Summer Reading List
I didn’t make as much progress in my reading list as I would’ve liked this summer, but I did knock off a couple of books that were pretty good.
Flash Boys: Michael Lewis
Since I do finance stuff, I always like to pick up the latest Michael Lewis book. I don’t always agree with everything he says, but he has a knack for turning complex situations into interesting narratives. I thought Flash Boys fell short of Liar’s Poker and The Big Short, but it was still a worthwhile read. People would tell you that the book is about high frequency trading, but I would actually argue that the book is about the creation of IEX exchange. Worth the time to read, but maybe not worth the price of buying the hardback (which I did).
The Fault in Our Stars: John Green
I had mixed feelings about this book. It’s definitely an emotional roller coaster. The book follows Hazel, a young girl with a terminal tumor and how her perspective changes when she meets a cancer survivor that is her age. Everything in this books moves so fast, like the story is being told on fast-forward. Maybe that pacing was intentional since life does move pretty fast, but I had trouble taking everything in because of it. I do want to see the movie eventually and I can definitely see why this book is so popular with the YA audience (star-crossed lovers!).
Grayson: Lynne Cox
I have a mild obsession with whales, so when I saw this book in a used book store I snatched it right up. It’s is a true story about the swimmer Lynne Cox and the time she helped a baby whale find his mother of the coast of California. A great read if you like whales, swimming, or California. It’s such an easy read and good story that I will probably bring it to the kids I babysit for, since I think they are old enough to appreciate slightly longer books now.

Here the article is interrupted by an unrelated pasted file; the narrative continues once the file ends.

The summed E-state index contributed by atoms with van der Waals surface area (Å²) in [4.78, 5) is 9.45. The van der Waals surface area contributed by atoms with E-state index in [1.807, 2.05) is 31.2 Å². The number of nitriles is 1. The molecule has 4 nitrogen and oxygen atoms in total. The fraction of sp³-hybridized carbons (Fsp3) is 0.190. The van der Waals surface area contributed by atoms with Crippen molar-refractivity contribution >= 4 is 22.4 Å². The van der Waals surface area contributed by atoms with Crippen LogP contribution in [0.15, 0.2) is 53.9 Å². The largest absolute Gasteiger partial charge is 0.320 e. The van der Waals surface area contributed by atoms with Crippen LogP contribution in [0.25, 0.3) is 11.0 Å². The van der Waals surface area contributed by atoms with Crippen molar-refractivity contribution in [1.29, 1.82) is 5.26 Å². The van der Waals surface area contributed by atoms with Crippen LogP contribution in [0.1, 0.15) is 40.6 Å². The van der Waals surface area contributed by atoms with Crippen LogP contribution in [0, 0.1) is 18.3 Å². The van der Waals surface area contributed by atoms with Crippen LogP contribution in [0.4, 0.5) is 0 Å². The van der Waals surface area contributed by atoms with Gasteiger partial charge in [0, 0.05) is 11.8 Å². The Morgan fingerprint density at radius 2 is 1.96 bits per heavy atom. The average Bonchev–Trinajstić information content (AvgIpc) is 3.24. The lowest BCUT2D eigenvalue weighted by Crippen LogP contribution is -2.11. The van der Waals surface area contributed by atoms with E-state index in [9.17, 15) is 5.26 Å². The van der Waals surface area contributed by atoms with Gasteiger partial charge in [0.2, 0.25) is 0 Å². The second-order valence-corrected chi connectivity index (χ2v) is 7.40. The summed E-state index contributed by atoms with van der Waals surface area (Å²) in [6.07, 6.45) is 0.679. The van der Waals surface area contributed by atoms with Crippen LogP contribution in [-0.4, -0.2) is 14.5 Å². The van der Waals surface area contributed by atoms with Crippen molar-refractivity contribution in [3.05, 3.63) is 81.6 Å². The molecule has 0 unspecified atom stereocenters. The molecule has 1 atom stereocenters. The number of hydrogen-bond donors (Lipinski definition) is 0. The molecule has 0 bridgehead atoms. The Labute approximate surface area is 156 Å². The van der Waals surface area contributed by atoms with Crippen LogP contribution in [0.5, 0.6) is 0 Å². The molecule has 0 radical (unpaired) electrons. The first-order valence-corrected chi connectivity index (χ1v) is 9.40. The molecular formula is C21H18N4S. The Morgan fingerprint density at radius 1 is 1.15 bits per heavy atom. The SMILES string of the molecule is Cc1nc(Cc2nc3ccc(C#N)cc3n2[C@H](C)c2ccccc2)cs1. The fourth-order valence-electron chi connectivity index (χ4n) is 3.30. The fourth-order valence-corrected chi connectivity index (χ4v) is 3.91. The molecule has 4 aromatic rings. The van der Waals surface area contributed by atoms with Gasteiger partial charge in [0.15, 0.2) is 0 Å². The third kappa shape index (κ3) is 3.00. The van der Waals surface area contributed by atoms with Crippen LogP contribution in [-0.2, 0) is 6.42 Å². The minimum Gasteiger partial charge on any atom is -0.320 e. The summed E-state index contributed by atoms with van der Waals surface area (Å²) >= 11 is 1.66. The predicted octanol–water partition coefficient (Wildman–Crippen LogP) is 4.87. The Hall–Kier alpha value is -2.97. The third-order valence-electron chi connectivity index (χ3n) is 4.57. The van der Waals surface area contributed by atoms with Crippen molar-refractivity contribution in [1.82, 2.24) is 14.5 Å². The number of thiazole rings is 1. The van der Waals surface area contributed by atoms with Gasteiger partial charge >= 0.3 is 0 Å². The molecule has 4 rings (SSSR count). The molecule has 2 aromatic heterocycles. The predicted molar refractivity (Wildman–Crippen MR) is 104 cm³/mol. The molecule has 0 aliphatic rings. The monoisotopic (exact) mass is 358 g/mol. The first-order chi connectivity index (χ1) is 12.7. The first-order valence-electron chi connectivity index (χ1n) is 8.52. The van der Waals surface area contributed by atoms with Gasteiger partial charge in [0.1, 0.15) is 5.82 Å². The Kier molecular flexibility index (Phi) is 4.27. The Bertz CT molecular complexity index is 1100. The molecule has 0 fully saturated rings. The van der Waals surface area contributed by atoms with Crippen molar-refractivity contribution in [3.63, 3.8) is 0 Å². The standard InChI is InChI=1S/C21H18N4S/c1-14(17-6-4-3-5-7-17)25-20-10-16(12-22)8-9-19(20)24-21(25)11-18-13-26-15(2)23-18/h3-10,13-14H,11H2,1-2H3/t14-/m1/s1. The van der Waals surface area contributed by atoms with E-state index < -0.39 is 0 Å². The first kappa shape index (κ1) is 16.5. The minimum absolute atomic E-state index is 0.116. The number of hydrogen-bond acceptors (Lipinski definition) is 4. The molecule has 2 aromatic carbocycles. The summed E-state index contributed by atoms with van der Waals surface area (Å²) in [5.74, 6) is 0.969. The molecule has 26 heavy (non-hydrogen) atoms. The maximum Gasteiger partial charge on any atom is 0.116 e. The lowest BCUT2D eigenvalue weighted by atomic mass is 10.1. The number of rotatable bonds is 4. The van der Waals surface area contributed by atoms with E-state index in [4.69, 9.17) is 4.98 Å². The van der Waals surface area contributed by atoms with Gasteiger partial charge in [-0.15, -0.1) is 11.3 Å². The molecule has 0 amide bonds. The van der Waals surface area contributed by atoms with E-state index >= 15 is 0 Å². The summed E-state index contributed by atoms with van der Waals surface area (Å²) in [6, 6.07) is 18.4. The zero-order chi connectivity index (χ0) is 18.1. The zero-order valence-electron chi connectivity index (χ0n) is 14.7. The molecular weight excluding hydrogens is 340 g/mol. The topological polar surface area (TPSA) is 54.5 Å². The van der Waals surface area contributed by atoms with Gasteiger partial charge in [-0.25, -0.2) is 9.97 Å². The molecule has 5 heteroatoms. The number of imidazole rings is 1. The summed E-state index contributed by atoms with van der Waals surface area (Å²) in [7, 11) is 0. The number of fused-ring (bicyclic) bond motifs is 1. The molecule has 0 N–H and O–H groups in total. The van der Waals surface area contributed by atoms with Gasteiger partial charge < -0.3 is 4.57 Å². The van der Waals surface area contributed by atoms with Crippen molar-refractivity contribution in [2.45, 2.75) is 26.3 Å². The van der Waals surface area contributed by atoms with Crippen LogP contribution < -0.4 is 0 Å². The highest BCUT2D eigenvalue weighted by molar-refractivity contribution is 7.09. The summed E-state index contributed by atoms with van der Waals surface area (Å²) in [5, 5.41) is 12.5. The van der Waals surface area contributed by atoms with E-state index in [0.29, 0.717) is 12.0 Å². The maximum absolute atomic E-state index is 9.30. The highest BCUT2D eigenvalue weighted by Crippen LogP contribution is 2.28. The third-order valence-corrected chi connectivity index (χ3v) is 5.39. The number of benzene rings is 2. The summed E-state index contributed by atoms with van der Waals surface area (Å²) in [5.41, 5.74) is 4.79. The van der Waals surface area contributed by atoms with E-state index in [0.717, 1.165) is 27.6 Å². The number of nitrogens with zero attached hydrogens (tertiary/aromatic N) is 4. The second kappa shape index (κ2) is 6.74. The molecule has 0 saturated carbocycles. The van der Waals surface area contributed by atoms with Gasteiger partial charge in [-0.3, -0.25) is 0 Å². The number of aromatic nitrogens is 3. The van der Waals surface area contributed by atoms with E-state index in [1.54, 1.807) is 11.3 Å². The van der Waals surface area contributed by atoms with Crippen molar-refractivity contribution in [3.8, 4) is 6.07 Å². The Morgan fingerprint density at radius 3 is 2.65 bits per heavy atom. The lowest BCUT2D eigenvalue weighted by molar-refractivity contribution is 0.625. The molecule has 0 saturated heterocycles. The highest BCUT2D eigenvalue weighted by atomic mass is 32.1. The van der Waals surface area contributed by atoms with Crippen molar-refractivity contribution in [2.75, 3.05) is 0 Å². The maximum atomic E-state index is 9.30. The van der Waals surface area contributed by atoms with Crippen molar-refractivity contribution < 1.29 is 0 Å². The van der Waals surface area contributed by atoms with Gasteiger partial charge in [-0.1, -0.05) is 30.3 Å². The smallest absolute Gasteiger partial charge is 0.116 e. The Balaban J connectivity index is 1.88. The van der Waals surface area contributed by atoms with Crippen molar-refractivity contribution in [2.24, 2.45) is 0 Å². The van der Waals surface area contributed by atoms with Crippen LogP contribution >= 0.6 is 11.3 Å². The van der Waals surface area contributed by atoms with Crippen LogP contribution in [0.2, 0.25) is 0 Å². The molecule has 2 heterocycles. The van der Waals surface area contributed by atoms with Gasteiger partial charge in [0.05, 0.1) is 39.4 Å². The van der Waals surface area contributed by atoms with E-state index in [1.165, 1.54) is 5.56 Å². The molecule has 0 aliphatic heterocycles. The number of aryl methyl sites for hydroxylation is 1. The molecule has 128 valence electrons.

The Omnivore’s Dilemma: Michael Pollan
This is the kind of obsessive nonfiction that I love. I could write an entire post just on this book (and maybe I will).
I would describe myself as a realist label reader. I know that just because something is organic does not mean it is healthy for me or for the environment. I know that pretty much any processed food, organic or not, comes with a lot of chemical baggage. I know the happy cows on my milk carton are probably a big fat lie. However, I try and buy organic or local products and produce when possible because I believe they are less bad than many alternatives. Reading this book made me realize that there is no such thing as too skeptical when it comes to food though.
Outside of the obvious health implications of what we eat, there is a lot at stake when we decide what we stock in our pantries and refrigerators. What we eat has environmental, economic, political, and cultural implications.
I had such mixed feelings reading this: anger with our culture and government, frustration with the lack of real choices consumers have, and guilt when I think about whatever part I have played (and continue to play) in an unsustainable system.
Even after reading this book though, the question remains- What should we eat? The answer seems to be some combination of veganism and local eating. That’s probably not what you were hoping to hear, but tough shit.
On a happier note, I think this video offers a good summary and a pretty attainable way to be a more responsible consumer: http://vimeo.com/55577240
Like I said, I could write a lot more about this book, but I’ll let you read it yourself and make up your own mind.
- ginaness likes this
- theuglyfriendtheory likes this
- torigoestotheinternets likes this
- katiegirlchasesinfinity likes this
- laurenrunsfurther likes this
- crowflycrow likes this
- desert-child likes this
- angeldrinkstea said: I LOVE reading books on food, labels, nutrition, etc. etc. It all just makes me upset though because, no, we will never be able to eat “perfectly.” We just can’t in the world we live in. We don’t realistically have access to that kind of lifestyle.
- angeldrinkstea likes this
- ironphenix likes this
- whitneyrunson posted this